Ideally, the Wolves would sign him to a contract extension this summer, but by no means should they part ways with a player who can get hot at a moment’s notice and who found a way to be effective during the regular season even while playing next to a super young scorer still working on his feel for the game and the best shooting big man in the league.

For all of the angst surrounding the situation, the Wolves, Russell and Towns had real big-picture accomplishments to hang their hats on. The team doubled its win total from a year ago. Towns earned an All-Star berth and was voted third-team All-NBA. Russell averaged a career-best 7.1 assists per game, delivered a monster performance in the Play-In Tournament win over the Clippers and showed more commitment on defense than in any of his previous six seasons in the league.

But Russell’s performances were inconsistent, and his history as a streak shooter was validated with highs and lows throughout the season. There also was a curious absence late in the season against San Antonio when Russell did not come to the arena, and then there were the difficult optics of the Wolves’ max-contract point guard being benched for Jordan McLaughlin over the final five minutes of a must-win game because Russell had a hard time against the Grizzlies’ physicality and couldn’t find his jumper.

How Connelly chooses to handle the Russell situation will determine how dramatic the roster overhaul will be this summer. If Russell is traded, it will signify a major departure from the Rosas plan centered around KAT and D-Lo. If Connelly retains Russell, the Wolves will be relying even more on continuity and internal improvement to build on the success they had last season.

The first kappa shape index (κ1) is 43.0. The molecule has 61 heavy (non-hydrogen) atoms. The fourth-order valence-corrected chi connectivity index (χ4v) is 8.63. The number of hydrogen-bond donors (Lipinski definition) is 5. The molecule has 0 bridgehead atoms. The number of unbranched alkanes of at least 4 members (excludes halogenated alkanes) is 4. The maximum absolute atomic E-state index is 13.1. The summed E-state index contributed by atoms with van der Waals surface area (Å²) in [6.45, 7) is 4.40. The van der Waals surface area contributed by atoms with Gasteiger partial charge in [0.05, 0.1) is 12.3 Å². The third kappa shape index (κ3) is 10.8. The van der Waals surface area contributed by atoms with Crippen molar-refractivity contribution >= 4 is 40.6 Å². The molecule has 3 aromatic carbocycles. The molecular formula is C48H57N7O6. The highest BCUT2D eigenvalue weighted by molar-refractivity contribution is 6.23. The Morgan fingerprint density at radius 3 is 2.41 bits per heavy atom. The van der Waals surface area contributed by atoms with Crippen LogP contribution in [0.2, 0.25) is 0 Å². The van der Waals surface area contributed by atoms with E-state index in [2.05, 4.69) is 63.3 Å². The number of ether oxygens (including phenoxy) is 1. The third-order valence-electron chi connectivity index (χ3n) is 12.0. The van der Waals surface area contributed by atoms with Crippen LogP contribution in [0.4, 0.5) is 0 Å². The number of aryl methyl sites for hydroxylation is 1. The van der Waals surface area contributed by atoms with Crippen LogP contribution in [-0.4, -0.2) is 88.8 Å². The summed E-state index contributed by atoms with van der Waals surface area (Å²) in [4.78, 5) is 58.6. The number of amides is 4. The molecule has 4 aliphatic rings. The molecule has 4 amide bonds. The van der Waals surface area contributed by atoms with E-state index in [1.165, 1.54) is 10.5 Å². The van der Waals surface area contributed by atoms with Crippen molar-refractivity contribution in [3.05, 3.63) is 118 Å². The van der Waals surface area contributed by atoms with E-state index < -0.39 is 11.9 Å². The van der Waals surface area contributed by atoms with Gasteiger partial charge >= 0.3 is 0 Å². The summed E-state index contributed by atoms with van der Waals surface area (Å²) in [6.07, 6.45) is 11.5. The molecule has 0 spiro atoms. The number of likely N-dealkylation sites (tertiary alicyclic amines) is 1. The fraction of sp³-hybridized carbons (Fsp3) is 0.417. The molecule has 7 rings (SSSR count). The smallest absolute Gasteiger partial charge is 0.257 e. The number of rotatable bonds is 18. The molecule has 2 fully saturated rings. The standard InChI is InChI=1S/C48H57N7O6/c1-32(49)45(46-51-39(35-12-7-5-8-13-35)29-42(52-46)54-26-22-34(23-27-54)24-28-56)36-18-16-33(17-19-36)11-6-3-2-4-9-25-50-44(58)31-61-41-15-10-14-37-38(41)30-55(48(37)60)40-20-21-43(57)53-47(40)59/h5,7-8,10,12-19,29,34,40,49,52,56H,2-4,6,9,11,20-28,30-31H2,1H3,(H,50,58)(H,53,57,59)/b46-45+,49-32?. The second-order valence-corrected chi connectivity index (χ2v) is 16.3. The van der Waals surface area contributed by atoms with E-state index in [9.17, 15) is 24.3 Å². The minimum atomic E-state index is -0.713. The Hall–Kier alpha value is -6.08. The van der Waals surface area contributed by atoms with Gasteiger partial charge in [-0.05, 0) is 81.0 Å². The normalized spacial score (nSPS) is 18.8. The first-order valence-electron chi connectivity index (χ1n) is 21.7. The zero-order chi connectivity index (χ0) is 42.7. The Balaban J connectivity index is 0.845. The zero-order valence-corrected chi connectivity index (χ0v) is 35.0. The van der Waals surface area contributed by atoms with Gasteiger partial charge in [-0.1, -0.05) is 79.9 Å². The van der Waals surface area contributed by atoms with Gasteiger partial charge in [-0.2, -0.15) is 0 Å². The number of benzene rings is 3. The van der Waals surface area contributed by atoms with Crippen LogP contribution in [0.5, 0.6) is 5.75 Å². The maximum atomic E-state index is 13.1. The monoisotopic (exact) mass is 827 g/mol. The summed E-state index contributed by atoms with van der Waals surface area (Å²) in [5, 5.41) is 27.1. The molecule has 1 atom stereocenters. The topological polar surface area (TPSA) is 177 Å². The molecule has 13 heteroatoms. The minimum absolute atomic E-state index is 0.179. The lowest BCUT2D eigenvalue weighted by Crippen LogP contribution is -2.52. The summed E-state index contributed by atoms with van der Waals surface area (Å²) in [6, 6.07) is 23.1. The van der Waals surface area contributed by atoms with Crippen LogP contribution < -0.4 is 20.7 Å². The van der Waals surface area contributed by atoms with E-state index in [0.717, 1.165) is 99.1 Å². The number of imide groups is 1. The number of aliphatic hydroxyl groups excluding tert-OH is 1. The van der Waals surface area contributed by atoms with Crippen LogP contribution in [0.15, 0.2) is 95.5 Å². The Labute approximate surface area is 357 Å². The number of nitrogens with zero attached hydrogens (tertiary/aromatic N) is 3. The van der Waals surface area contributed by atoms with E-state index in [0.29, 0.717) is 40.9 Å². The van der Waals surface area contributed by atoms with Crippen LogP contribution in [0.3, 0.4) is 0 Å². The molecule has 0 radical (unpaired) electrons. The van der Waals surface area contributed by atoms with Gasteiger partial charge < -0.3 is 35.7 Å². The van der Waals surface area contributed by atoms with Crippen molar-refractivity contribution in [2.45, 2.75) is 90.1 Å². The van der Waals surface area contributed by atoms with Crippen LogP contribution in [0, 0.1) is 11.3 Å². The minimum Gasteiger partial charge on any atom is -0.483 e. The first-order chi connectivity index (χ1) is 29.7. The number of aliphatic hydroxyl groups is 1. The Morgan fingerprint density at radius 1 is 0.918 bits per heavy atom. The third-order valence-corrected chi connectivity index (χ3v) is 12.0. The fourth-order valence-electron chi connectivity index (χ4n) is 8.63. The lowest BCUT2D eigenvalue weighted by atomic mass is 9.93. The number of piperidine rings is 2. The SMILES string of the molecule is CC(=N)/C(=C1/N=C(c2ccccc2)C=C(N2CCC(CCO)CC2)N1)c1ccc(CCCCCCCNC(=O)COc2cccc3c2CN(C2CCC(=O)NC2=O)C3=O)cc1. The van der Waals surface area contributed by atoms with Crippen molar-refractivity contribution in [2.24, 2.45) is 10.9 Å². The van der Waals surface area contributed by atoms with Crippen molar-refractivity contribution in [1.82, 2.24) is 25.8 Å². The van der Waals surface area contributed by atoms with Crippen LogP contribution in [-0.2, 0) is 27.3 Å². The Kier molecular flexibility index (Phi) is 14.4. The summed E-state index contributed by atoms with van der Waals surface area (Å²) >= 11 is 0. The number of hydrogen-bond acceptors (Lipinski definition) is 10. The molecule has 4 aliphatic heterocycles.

“D-Lo had a wonderful year,” Connelly said at his introductory news conference. “His big-shot-making ability allowed this team to win 46 games, and he’s a guy that can streak-score with the best of ’em. So I don’t know how or what our roster is going to look like on draft night or into free agency, but certainly, this team doesn’t win 46 games without the contributions of them both. And it’ll be fun to get to know both guys.”

Connelly was lured away from Denver for decisions just like this one. As straightforward as some may think it is, this is a complicated issue to work through. Because the most recent image of Russell is one of struggle in a big moment, his value may not be as high across the league right now. But Russell also was good enough last season that the Timberwolves cannot afford to give him away, not if they want to remain competitive in a Western Conference that is only going to get better next season. This is not the same as when Rosas was looking to move Wiggins off of a Timberwolves team that was going nowhere. The Wolves have legitimate hopes that this season was just the beginning, so they have to maximize every spot.

Russell is aware of the discourse. That much was clear even a month ago when he met with the media two days after the Timberwolves season ended. He chose his words with painstaking care, a nod to the nerves still raw from the playoff loss to the Grizzlies and the uncertainty that loomed in the summer ahead.